To most people in the industrialized world, the word vegetarian conjures up images of carrots and lettuce leaves, but nothing could be further from the truth. Vegetarian diets can be very satisfying indeed, as underscored by most of mankind that has subsisted for much of human history on vegetarian or near-vegetarian diets.
Vegetarian lifestyles are becoming more and more popular, and many people are adopting the vegetarian diet for reasons of health, religious beliefs, philosophical considerations, or environmental convictions. However, not all the vegetarian practices dictated by some of these convictions are equally beneficial, and some of them, particularly those dictated by religious or metaphysical beliefs, can place severe restrictions on the utilization of certain foods. Moreover, some groups, in addition to following restrictive diets, shun the expertise of nutritional science and the medical profession, and run the risk of suffering malnutrition and associated diseases.
Types of Vegetarianism
Vegetarians can be divided into three categories, depending on the range of foods which are included in the diet:
1. Vegan vegetarians avoid all animal products.
2. Lacto vegetarians include dairy products in their diet.
3. Lacto-ovo-vegetarians include dairy products and eggs in their diet.
Dairy products should, if possible, not be included in the human diet, and the other animal products also have their health risks, particularly in view of modern husbandry practices and the rising incidence of food-borne diseases. However, a diet that excludes all animal products might seem restrictive, and indeed can be, if certain criteria are not met. The more restrictive the diet, the greater the chance of developing deficiencies and nutrient-deficiency related diseases. Risks will increase if single-plant food regimes are adopted such as diets consisting only of fruit or only of legumes or only of cereals. The higher diet levels of the Zen macrobiotic diet are, for example, made up entirely of cereals, and cases of scurvy, anemia,hypoproteinemia, hypocalcemia, and even death from malnutrition have resulted from this lifestyle.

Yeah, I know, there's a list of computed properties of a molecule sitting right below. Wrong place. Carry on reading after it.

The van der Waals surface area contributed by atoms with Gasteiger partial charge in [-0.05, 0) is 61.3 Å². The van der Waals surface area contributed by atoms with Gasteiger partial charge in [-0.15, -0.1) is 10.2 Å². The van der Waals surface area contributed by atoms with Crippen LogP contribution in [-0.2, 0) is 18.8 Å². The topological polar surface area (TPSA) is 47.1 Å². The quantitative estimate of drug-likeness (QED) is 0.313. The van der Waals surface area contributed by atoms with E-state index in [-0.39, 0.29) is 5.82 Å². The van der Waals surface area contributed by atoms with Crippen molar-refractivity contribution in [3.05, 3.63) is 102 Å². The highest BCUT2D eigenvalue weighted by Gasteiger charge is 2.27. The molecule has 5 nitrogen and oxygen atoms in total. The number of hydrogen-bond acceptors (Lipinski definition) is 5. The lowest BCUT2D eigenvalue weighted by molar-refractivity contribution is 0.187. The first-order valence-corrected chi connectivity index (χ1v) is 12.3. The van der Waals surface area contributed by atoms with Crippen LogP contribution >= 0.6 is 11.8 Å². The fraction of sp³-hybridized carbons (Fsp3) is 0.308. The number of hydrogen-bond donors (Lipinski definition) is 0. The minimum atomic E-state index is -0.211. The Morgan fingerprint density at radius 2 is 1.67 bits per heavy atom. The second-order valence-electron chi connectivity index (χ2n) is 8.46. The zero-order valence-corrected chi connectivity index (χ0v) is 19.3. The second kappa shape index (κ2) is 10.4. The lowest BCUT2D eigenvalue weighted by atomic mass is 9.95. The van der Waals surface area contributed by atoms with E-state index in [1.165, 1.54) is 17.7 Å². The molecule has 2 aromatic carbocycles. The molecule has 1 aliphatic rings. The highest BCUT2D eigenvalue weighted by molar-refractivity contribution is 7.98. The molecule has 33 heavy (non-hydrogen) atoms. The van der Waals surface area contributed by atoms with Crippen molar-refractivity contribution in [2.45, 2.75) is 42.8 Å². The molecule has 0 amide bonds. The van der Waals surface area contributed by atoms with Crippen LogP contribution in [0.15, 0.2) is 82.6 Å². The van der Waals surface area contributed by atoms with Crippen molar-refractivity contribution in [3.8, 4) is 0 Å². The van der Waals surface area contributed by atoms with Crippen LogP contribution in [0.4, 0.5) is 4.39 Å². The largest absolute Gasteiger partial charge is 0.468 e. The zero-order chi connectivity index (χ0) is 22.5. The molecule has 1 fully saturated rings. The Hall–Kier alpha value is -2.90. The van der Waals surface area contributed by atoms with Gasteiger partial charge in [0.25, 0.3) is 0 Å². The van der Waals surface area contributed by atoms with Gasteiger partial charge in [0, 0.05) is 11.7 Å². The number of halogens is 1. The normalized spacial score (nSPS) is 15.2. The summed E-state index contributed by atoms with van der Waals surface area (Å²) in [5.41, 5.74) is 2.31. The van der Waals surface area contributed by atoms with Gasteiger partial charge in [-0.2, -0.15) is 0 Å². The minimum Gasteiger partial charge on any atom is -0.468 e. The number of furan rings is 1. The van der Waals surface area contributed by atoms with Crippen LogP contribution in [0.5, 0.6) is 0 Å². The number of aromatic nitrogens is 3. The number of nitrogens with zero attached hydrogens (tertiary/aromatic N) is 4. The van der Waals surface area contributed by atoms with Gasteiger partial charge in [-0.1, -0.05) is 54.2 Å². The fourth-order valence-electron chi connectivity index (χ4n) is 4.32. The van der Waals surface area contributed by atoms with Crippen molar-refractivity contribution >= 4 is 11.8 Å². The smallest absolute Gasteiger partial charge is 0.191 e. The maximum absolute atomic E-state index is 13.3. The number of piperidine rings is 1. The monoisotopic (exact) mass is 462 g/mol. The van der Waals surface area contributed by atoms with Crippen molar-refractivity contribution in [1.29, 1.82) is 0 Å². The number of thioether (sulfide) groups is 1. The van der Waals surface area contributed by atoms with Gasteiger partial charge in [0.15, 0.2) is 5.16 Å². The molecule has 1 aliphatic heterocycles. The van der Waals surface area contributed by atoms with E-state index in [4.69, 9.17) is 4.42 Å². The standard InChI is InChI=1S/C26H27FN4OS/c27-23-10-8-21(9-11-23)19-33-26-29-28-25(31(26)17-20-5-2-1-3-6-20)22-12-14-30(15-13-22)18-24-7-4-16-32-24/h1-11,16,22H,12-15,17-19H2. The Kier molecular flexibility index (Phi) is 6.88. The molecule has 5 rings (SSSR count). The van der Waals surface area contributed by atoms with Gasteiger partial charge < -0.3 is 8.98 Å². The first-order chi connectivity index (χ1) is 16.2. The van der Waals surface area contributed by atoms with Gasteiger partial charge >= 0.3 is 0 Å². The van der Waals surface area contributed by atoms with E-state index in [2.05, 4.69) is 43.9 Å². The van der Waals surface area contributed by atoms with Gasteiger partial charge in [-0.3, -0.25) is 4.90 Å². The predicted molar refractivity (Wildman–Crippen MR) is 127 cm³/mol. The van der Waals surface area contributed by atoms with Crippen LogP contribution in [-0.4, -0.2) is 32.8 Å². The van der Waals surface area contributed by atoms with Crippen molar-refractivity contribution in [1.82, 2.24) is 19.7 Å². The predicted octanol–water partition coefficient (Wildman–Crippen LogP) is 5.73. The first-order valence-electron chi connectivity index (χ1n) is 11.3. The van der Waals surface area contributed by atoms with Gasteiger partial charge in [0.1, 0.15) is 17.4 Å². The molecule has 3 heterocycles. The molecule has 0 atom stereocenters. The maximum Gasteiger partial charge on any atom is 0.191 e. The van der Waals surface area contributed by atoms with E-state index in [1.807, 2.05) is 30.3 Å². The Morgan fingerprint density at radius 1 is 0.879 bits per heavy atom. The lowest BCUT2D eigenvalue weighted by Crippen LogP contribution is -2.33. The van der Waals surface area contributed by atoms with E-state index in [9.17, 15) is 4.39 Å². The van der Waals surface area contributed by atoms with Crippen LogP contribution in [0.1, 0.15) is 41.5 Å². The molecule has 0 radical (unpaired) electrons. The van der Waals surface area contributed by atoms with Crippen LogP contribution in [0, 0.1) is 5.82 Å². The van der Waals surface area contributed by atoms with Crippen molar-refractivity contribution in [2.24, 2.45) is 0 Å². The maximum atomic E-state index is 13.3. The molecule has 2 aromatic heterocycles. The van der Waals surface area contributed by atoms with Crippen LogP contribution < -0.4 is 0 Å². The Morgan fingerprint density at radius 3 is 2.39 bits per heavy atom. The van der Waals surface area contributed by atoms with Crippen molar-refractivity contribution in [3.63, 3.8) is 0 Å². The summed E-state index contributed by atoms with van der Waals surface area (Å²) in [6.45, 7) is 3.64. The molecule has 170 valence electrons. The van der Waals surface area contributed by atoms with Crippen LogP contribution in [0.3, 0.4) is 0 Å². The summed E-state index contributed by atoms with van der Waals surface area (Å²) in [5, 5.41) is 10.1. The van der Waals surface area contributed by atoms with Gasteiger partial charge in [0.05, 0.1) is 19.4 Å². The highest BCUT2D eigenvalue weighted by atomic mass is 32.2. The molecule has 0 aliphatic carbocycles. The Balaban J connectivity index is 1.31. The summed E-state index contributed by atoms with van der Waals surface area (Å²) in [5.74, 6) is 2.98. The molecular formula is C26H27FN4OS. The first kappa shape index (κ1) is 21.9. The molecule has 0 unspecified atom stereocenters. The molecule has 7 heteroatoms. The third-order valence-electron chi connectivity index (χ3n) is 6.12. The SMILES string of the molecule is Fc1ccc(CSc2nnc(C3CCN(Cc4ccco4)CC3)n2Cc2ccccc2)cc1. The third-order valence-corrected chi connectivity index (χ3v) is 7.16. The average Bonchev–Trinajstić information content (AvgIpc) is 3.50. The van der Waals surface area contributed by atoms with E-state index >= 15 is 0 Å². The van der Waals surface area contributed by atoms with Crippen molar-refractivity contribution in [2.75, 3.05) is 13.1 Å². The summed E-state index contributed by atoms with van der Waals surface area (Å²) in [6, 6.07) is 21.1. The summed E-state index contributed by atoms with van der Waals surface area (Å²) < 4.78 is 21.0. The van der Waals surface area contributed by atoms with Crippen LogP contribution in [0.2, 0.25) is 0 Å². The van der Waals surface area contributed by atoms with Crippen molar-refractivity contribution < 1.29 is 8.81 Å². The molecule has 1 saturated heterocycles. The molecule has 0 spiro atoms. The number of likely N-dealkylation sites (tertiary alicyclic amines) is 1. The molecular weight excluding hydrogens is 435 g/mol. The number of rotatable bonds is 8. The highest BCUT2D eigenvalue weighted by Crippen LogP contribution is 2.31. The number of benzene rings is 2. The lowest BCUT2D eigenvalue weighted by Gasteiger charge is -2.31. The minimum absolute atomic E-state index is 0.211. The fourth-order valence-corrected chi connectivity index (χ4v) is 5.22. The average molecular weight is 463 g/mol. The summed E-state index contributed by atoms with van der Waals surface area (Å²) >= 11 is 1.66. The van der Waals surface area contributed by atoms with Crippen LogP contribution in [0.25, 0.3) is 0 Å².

Vegan vegetarian diets must be well planned, and special attention must be given to nutrients which occur in low levels or are absent from plant foods. Moreover, pregnant or lactating women and infants and growing children also need specific dietary consideration. However, if due consideration to these points is given, a total plant-based diet can supply all our dietary needs. A variety of plant foods, incorporating grains, nuts, seeds, legumes, fruits, and vegetables, will supply ample nutrients for healthful living. Nutritionists often express skepticism as to the adequacy of a vegetarian diet, and their main concerns revolve around adequacy of proteins, calcium, iron, riboflavin, and vitamin B12.
If combinations of cereals and legumes are used, protein deficiency is extremely unlikely, and numerous studies have proven not only the adequacy, but also the superiority of plant proteins over those of animal origin.ii,v Indeed, the reverse is true in that it is difficult not to exceed recommended protein allowances on a varied vegetarian diet. It is only when calorie needs are not met that the body will preferentially utilize proteins as an energy source, and this may result in deficiencies. Such conditions are mostly found in populations where malnutrition is a common phenomenon. Regarding the other nutrients listed, all these nutrient requirements can be met by plant foods, except for vitamin B12, but this can be supplied through fortified soybean milk, nutritional yeast grown on a B12 medium, or through supplementation.vi,vii Even without supplementation, reports of vegans suffering from vitamin B12 deficiency are extremely rare.
This article is adapted from the book Diet and Health by Professor Walter Veith. Updated January 2009.